for shame

Finished Butcher’s Broom last night (Neil Gunn), and went googling for Patrick Sellar.

Sellar features in the book, under the only slightly too obvious name of Mr Heller. Smooth and professional in his discussions with his fellow factors and lawyers, but at the head of his gangs of men with dogs, brutal and vile.

So what’s the worst that the spineless, boneless, marrowless folk in Moray can say about him?

“And yet without the Clearances and Patrick Sellar in particular, would we be celebrating this Year of Homecoming 2009?”
“… his methods, even for the harsh times of the early 19th century, were severe.  But did his actions directly contribute to the rich cultures of Canada, the USA, Australia and New Zealand and those Scottish connections which we celebrate during this Year of Homecoming?”

Did even the tourists not feel the … the … the pusillanimity?

3 thoughts on “for shame

  1. It would be interesting to know the background of the person who wrote it, and also whether anyone has ever challenged Moray Council on it. To take things to extremes, one doesn’t write an article saying that the creation of the State of Israel was a good outcome of Hitler’s actions, unless one is dealing in religion or philosophy in which case one might look at the passages of Scripture that deal with how evil men, committing evil actions by their own free will and totally under their own responsibility, are used by God to accomplish his purposes. But it would be normal to make clear how evil the persons concerned were, wouldn’t it?

    Have things changed a whole lot, though? I was thinking in the alst couple of days about my friend Levente Horváth highlighting on Facebook (see and various recent news articles accessed via Google News) the Romanian gypsies in Cluj-Napoca being relocated to a site next to a sewage works, while some prefer to work (along with their children) on the city’s rubbish dump – this is in the EU, remember. I think if I remember aright I saw something similar on the outskirts of Oradea from the train from Budapest in 2003. And then I thought – just about the only currently lawful place for (travelling) travellers in the Highlands, was, at the time of its construction, you’ve guessed it, right next to the Highlands’ main rubbish dump! I know my comments on the treatment of travellers to the local press on two or three occasions have not been popular – I had one person shout at me in the street and another phone me up accusing me of undermining the cause of getting rid of them from where they were not meant to be. I’m very aware that the travellers’ lifestyle is often not lawful (nor is that of the drunken youngsters of the Highlands but we don’t have newspaper campaigns to have them and their parents driven out). I also feel that integration is difficult for them if they even desire it, another difficulty being that a mobile lifestyle which was once lawful (and in demand by farmers) is now very close to being outlawed.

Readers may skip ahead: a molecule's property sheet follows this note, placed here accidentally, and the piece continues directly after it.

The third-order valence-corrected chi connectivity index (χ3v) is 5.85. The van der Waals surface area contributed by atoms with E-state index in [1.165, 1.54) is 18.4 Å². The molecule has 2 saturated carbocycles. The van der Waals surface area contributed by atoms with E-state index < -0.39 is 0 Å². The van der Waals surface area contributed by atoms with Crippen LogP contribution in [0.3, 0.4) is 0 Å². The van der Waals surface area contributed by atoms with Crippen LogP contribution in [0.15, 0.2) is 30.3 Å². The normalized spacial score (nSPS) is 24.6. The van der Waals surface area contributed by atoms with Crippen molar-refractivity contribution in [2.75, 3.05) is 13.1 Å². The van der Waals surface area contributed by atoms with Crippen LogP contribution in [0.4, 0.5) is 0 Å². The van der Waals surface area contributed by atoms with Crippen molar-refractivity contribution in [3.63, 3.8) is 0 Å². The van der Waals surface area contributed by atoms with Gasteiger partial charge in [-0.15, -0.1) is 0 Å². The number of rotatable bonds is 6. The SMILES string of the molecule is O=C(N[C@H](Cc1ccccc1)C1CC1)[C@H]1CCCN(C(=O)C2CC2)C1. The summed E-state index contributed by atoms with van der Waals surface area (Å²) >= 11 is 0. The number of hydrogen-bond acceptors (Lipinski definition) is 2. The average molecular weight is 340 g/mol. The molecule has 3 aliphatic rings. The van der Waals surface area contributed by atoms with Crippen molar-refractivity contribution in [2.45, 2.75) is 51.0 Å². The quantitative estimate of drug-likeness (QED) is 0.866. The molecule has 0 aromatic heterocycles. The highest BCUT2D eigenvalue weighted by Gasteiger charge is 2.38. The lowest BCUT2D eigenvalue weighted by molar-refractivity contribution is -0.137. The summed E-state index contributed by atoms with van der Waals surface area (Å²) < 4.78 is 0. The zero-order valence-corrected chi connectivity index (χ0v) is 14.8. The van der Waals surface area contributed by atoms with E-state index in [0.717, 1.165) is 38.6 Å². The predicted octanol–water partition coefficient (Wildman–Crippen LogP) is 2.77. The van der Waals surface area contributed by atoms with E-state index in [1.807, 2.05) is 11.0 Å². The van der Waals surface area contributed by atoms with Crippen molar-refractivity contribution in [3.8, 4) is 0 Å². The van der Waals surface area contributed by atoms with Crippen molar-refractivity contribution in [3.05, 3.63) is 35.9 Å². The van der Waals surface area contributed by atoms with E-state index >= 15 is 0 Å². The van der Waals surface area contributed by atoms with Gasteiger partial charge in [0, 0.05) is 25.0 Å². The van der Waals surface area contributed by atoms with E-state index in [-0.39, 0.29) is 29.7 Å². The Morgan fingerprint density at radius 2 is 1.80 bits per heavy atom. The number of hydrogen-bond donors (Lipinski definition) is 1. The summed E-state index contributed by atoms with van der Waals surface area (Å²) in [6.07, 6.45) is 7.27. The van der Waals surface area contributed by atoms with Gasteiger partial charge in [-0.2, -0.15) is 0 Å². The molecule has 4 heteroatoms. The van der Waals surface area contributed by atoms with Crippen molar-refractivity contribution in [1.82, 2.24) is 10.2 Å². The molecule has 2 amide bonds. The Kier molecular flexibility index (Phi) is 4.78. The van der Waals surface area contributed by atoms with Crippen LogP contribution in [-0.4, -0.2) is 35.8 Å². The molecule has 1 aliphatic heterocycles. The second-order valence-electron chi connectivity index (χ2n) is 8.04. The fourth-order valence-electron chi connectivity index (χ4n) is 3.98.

2. Yes – if Canada et al benefited from the Clearances, that only proves that every cloud has a silver lining. It’s not as if expats should somehow be grateful for Sellar & co because now they can enjoy the witless tartanfest that was the Homecoming.

    On travellers, my ignorance is virtually complete. I do know though that there is a respectable tradition of doughty Scottish presbyterians speaking out against oppression. Even on the Clearances, Free Church ministers were anxiously dissuading the people from violent resistance while simultaneously campaigning vigorously for land reform. (Allan McColl, ‘Land, Faith, and the Crofting Community.’)


  3. Actually, everyone who left Scotland to take over Canada and make vast fortunes was a Lowlander. The cleared-off Highlanders went off to live in bitter poverty in Nova Scotia or to die horribly on the walk to the Red River Valley.

    Now, it is great that Nova Scotia has this marvellous tradition of music and that some Nova Scotians are brought up speaking Gaelic at home, but come on. Canada still would have been super-Scottish from Manitoba to PEI between 1776 & 1945 without the Clearances.

    My mother is 100% ethnic Scots Canadian, and she is appalled by the Clearances. Of course, her people came from Edinburgh and Stonehaven, and emigrated to Toronto when the descendents of Lowland Scots and Ulster Scots were still ruling the joint (1900) and how. Oh, and she was here for Homecoming as, of course, was I. We didn’t bother going to the massing of the clans, or whatever it was, for we thought we had done our Homecoming duty by going to Stonehaven and having tea in a shop, to say nothing of traipsing around graves.


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